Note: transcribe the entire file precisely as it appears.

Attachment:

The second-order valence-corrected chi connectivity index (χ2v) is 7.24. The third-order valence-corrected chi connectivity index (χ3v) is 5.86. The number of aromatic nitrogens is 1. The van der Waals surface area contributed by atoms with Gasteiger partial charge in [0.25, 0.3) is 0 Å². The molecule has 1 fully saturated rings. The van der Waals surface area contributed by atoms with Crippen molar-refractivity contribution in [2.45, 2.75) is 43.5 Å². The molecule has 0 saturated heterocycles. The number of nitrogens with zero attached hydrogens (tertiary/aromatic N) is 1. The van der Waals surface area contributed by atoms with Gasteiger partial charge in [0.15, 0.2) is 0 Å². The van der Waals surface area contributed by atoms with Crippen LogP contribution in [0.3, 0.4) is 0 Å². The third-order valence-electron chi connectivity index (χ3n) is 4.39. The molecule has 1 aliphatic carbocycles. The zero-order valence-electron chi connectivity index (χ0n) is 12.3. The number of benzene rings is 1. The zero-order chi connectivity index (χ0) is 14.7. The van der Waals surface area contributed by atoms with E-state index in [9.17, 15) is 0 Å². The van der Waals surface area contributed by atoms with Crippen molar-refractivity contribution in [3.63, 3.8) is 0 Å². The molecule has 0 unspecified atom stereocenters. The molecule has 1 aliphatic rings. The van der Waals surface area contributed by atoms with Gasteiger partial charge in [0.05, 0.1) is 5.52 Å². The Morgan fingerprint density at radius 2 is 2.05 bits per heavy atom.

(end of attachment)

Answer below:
The second-order valence-corrected chi connectivity index (χ2v) is 7.24. The third-order valence-corrected chi connectivity index (χ3v) is 5.86. The number of aromatic nitrogens is 1. The van der Waals surface area contributed by atoms with Gasteiger partial charge in [0.25, 0.3) is 0 Å². The molecule has 1 fully saturated rings. The van der Waals surface area contributed by atoms with Crippen molar-refractivity contribution in [2.45, 2.75) is 43.5 Å². The molecule has 0 saturated heterocycles. The number of nitrogens with zero attached hydrogens (tertiary/aromatic N) is 1. The van der Waals surface area contributed by atoms with Gasteiger partial charge in [0.15, 0.2) is 0 Å². The van der Waals surface area contributed by atoms with Crippen LogP contribution in [0.3, 0.4) is 0 Å². The third-order valence-electron chi connectivity index (χ3n) is 4.39. The molecule has 1 aliphatic carbocycles. The zero-order valence-electron chi connectivity index (χ0n) is 12.3. The number of benzene rings is 1. The zero-order chi connectivity index (χ0) is 14.7. The van der Waals surface area contributed by atoms with E-state index in [9.17, 15) is 0 Å². The van der Waals surface area contributed by atoms with Crippen molar-refractivity contribution in [3.63, 3.8) is 0 Å². The molecule has 0 unspecified atom stereocenters. The molecule has 1 aliphatic rings. The van der Waals surface area contributed by atoms with Gasteiger partial charge in [0.05, 0.1) is 5.52 Å². The Morgan fingerprint density at radius 2 is 2.05 bits per heavy atom.